Thanks everyone! It was great to get your responses to my last post. I’d thought describing 17 days at sea might have been a bit boring. But it seems you were there with us all along! After spending a few days in Antigua and enjoying being back on dry land, it was time for the pod to start breaking up. We farewelled Maudie as he commenced the long trek back to Oz. Meanwhile the O’Donohue family took possession of their charter vessel and we all set off for the dual island nation of St Kitts and Nevis. The day we arrived at Basseterre Harbour the port was not accepting incoming yachts due to too much traffic from the (five!) cruise ships. With more than two million cruise line passengers sailing these waters annually the Caribbean is the world’s largest cruise ship destination. Because the BVIs & Dominica had their cruise ship docks destroyed during last year’s hurricanes the remaining islands are now inundated. There can be as many as 8,000-10,000 extra people in a town in one day! Whilst I recognise that tourism is the lifeblood of the local economy for many of these islands, it does actually change the character of the place you’re trying to visit and not necessarily for the better. When you go back one or two streets it’s very evident from the modest homes of the local people that there’s a vast difference between the locals and us visitors. They do need tourists. A real case of haves and have nots.
The Lonely Planet raises some interesting points about sustainable cruising. Apparently most cruise ships burn low grade bunker fuel and emit more carbon per passenger than aeroplanes (not including the flights to/from the ship). There are new cleaner fuel regulations being phased in, however smaller Caribbean nations are being pressured into not adopting these (I hope this is not the case!) Cruise ships also generate an enormous amount of sewerage, solid waste and grey water. Whilst some countries have regulations on sewerage treatment (in 2016 Princess Cruises was fined US$40 million for illegal sewerage dumping) there’s little regulation in the Caribbean. They suggest if you’re planning a cruise it’s worth doing some research about the cruise lines’ environmental policies, recycling initiatives and energy sources. Knowing that customers care about these things will eventually have an impact.
So they say “there’s an adventure in every bus ride”. This is definitely true in St. Kitts. If you’re looking for some local colour & flavour you’ll find it here. The mini-buses all have slogans and/or religious psalms plastered across their windows. There is no timetable. When they’re full they go. And they’re all driven by young men who think they’re Fangio! What better way to visit the local sites?
For many years the sugar produced by wealthy colonial masters fuelled the economy. You can catch a local bus up to one of the old sugar plantations (we loved the stunning gardens at Romney Manor) or circumnavigate the island. The massive Brimstone Hill Fortress is also worth a look. The British started constructing the bastions and fort in 1690 using slave labour and it was the site of a month-long siege in 1782, which ended in surrender to the French. The other grim reminder of the island’s heritage are the stone warehouses where slaves were once sold. They still stand on one side of what is now “Independence Square”. Dotted all around St Kitts & Nevis are roadside food stalls (shacks) where you can get anything from freshly cooked kingfish or lobster to fried chicken. Who needs Western fast food?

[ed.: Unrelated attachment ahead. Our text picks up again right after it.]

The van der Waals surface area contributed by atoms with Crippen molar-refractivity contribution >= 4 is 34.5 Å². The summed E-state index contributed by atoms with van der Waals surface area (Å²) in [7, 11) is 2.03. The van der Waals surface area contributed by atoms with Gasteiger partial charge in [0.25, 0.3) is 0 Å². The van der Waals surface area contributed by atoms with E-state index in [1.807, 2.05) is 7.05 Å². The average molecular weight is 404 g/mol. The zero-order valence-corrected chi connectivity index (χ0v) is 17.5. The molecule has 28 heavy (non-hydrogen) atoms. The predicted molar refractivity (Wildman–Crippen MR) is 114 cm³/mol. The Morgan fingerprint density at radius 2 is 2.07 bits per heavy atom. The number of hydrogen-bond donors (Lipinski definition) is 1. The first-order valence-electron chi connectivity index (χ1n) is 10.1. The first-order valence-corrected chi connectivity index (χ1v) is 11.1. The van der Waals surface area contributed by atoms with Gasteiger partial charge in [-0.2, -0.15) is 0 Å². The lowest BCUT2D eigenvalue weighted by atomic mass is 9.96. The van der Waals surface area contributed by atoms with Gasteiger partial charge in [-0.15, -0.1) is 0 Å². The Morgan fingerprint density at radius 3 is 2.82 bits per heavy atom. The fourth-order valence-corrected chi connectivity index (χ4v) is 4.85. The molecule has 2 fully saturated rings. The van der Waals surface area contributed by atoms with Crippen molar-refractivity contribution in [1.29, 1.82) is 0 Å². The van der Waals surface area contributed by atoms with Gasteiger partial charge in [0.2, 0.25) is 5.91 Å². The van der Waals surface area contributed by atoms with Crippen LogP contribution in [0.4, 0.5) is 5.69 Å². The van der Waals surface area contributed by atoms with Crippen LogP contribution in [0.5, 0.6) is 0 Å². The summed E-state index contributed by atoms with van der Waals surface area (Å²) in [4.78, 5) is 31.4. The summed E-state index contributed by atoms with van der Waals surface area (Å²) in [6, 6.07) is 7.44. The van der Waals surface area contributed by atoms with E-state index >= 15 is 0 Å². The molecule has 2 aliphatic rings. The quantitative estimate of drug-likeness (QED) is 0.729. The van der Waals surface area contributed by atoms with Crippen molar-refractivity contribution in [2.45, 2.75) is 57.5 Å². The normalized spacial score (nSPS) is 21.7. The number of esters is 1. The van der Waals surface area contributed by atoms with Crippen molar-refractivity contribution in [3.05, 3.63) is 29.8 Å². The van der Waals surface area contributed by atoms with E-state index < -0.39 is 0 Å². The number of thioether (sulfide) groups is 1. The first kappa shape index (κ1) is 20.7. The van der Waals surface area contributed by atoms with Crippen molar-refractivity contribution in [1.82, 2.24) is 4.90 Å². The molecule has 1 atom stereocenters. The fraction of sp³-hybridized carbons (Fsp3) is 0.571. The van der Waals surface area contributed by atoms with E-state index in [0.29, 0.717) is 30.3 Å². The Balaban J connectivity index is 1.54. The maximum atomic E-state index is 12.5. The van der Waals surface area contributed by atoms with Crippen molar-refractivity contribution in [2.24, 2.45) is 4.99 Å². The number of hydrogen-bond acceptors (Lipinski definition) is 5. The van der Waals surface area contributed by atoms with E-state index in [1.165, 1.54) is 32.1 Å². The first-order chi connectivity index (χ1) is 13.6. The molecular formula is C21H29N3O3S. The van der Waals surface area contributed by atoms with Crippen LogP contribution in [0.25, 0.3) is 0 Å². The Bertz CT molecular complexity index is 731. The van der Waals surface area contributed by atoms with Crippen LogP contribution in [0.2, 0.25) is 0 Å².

Our next stop was St Bart’s, playground of the rich and famous. It’s always interesting to take a look in the local real estate office window to get an idea of the lay of the land. Want to rent an apartment “from US$23,000 per week”? Not likely! Little old Loki is very much dwarfed by many of the vessels in these waters. We shared a bay one evening with “Limitless”. At 316 feet she’s one of the world’s largest privately-owned yachts built for the billionaire who owns Victoria’s Secret. Gawd, there must be an enormous amount of money to be made from bras & knickers! But the one that really blew us away was “Le Grand Bleu”, built for a US telco baron. Included amongst her range of onboard water toys is a 22 metre yacht sitting on the deck. OMG! Loki’s 15m long, yet this yacht looked “small” compared to the overall size of the mothership. It seems there are the “haves”, the “have nots” and the “have absolutely anything you could ever wish for”.
From there we headed up to the hurricane-ravaged island of St Martin after being advised that they were indeed ready for visitors. It’s incredibly sad seeing the devastation post Irma and Maria; damaged and sunken yachts still litter the lagoon, many are neatly packaged together, patiently awaiting removal. In some areas where once there were pleasant beachside eateries, there’s now just a heap of mangled buildings. However the people here are very resilient, many have picked themselves up, dusted themselves off and some places are open for business again. But for others it’s now been five months with no home, no job and no income. And it’s less than four months to the start of the next hurricane season. I couldn’t live here. By accident of birth I’ve been fortunate enough to be born in a lucky country.
Since we’ve arrived in the Caribbean the weather has been unseasonably and incessantly windy. We’ve been under the influence of a high pressure system bringing what the locals call the “Christmas winds”, with blustery 20-30kt nor’ east to easterly winds, gusting quite a bit more at times. Usually they’re finished by the end of December, but not this winter. The forecast predicts lighter winds over the next few days, so we’re hoping for some pleasant sailing conditions to take us up to Anguilla tomorrow. Hope everything is going well at your end. Please drop us a line and tell us your news.
Ciao for now,